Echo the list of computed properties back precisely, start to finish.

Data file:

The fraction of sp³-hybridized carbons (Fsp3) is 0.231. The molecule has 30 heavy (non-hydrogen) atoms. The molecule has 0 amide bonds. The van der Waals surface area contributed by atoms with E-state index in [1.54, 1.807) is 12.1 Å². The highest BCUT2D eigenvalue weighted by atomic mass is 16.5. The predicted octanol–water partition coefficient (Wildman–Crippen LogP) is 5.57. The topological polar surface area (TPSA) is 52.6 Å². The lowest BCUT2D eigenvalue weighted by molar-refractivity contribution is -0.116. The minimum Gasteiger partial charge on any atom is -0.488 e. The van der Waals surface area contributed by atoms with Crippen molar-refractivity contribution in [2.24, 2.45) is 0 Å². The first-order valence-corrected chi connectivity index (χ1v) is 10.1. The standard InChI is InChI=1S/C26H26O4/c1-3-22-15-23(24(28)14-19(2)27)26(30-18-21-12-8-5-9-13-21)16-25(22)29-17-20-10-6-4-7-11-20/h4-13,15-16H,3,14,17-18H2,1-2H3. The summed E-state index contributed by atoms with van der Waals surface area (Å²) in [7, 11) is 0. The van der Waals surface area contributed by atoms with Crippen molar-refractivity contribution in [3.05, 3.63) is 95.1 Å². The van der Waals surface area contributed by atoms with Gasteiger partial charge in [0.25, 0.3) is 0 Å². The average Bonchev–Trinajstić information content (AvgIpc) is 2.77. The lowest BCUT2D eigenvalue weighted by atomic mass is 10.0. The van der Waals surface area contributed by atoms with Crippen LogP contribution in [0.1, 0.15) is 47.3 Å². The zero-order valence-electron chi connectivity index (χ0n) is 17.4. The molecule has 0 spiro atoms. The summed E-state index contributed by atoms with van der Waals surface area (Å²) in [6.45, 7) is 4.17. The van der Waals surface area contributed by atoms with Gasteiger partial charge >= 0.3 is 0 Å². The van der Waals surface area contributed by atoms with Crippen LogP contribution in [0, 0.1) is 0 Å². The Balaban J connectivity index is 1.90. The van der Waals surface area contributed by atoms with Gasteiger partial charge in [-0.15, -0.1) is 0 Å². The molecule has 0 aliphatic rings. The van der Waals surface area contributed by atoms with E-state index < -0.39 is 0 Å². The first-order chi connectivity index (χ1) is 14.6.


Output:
The fraction of sp³-hybridized carbons (Fsp3) is 0.231. The molecule has 30 heavy (non-hydrogen) atoms. The molecule has 0 amide bonds. The van der Waals surface area contributed by atoms with E-state index in [1.54, 1.807) is 12.1 Å². The highest BCUT2D eigenvalue weighted by atomic mass is 16.5. The predicted octanol–water partition coefficient (Wildman–Crippen LogP) is 5.57. The topological polar surface area (TPSA) is 52.6 Å². The lowest BCUT2D eigenvalue weighted by molar-refractivity contribution is -0.116. The minimum Gasteiger partial charge on any atom is -0.488 e. The van der Waals surface area contributed by atoms with Crippen molar-refractivity contribution in [2.24, 2.45) is 0 Å². The first-order valence-corrected chi connectivity index (χ1v) is 10.1. The standard InChI is InChI=1S/C26H26O4/c1-3-22-15-23(24(28)14-19(2)27)26(30-18-21-12-8-5-9-13-21)16-25(22)29-17-20-10-6-4-7-11-20/h4-13,15-16H,3,14,17-18H2,1-2H3. The summed E-state index contributed by atoms with van der Waals surface area (Å²) in [7, 11) is 0. The van der Waals surface area contributed by atoms with Crippen molar-refractivity contribution in [3.05, 3.63) is 95.1 Å². The van der Waals surface area contributed by atoms with Gasteiger partial charge in [0.25, 0.3) is 0 Å². The average Bonchev–Trinajstić information content (AvgIpc) is 2.77. The lowest BCUT2D eigenvalue weighted by atomic mass is 10.0. The van der Waals surface area contributed by atoms with Crippen LogP contribution in [0.1, 0.15) is 47.3 Å². The zero-order valence-electron chi connectivity index (χ0n) is 17.4. The molecule has 0 spiro atoms. The summed E-state index contributed by atoms with van der Waals surface area (Å²) in [6.45, 7) is 4.17. The van der Waals surface area contributed by atoms with Gasteiger partial charge >= 0.3 is 0 Å². The van der Waals surface area contributed by atoms with Crippen LogP contribution in [0, 0.1) is 0 Å². The Balaban J connectivity index is 1.90. The van der Waals surface area contributed by atoms with Gasteiger partial charge in [-0.15, -0.1) is 0 Å². The molecule has 0 aliphatic rings. The van der Waals surface area contributed by atoms with E-state index < -0.39 is 0 Å². The first-order chi connectivity index (χ1) is 14.6.